The golfing population of Augusta, Georgia went into a frenzy. I think I saw Scott make contact but didn’t see it go in – and it didn’t matter.

Because I was at the back of the gallery I used the heightened senses that had magically appeared to me that day (and for that day only) to take advantage of my previously second-rate position. I steamed over to the walkway and formed a small part of Australian TV folklore as Scott left the last green, with victory apparently in his grasp.

I was over at the clubhouse talking to some Aussies, we were over the moon. Jason Day came out and congratulated Scotty, a nice touch given he had just blown his own shot at it.

Then cheers. Loud ones.

Cabrera birdied the 18th. It was raining hard, it was getting dark, and we had just watched Scott celebrate victory, not a good thing until you have actually won. Top that off with the weight of a potential Masters victory, the first Aussie, the weight of a nation… The Aussie contingent was concerned.

I managed to get a great spot on the 10th tee, which turned out to be my last glimpse of the Masters action. Scott drilled a 3 wood, Carbera hit the single most impressive iron I have ever seen in my life straight after. I start down the hill, but it simply isn’t going to happen, not even close. Trees both sides, and spectators filling every last inch of ground.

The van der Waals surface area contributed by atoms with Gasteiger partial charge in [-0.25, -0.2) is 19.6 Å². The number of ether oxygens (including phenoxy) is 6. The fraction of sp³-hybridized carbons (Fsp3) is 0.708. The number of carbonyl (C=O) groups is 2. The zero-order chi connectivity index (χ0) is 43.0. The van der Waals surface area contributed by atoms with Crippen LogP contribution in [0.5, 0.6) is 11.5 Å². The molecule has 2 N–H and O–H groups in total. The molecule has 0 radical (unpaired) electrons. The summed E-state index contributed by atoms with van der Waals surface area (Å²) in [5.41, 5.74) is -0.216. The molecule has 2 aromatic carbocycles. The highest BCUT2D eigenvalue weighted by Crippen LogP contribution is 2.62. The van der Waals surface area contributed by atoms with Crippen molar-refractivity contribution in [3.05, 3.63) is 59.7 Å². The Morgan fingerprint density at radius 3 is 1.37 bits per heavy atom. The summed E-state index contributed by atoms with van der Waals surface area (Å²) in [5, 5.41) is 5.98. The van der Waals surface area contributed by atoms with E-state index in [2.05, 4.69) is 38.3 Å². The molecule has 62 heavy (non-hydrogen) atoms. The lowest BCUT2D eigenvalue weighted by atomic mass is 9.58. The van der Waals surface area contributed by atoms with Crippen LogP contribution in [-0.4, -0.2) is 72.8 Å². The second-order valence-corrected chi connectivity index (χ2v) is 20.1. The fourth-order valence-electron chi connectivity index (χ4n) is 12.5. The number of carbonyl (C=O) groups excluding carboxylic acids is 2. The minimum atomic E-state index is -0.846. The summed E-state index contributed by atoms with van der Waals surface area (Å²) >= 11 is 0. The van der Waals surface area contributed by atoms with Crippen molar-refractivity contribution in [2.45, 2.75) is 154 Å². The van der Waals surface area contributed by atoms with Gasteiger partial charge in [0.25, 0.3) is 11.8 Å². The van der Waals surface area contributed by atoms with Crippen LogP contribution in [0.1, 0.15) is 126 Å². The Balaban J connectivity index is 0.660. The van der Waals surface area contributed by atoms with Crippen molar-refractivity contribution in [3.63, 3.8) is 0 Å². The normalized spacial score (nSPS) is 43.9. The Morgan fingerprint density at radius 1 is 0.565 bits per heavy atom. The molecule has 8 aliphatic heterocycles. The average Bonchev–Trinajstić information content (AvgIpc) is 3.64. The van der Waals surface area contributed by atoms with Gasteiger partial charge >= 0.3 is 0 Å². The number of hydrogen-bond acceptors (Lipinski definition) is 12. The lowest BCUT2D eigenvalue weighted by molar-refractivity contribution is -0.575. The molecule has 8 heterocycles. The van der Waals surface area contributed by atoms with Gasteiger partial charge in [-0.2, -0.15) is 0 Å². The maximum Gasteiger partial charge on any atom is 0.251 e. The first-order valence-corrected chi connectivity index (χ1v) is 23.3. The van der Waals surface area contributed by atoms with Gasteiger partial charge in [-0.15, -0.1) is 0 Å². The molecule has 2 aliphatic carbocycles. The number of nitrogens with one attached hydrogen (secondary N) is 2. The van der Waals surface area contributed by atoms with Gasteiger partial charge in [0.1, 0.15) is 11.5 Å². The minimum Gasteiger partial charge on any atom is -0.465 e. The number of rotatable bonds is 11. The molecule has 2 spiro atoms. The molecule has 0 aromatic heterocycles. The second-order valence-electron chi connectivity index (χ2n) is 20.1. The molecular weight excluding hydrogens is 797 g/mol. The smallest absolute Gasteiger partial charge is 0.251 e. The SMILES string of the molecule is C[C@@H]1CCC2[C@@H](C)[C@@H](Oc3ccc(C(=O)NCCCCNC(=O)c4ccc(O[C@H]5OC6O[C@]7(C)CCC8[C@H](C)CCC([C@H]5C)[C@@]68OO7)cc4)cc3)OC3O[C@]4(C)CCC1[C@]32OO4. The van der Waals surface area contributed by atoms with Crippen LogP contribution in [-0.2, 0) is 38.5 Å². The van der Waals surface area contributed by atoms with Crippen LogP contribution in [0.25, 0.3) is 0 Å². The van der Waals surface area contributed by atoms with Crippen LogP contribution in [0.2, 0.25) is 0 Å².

No TV’s, not one.

Well, one.

The boom camera on 18 has a 10 inch monitor for the camera operator to keep up with the action. 500 people gather as close as possible around the screen, but the screen has sun shields on all sides, and no sound for obvious reasons. What the hell is happening…

“He’s about to putt… YES!!!!!!!!”

There is no point trying to convey it, ecstasy followed by a little let down. The presentation is in the Butler cabin, and we couldn’t watch it on TV of course. Most people, nearly everyone, leaves.

I had no where to go, and I am sure they do a media call after. I asked where but no one really knows, not even the Masters officials. I found out it is up on the putting green – but is cancelled due to the late time and the rain.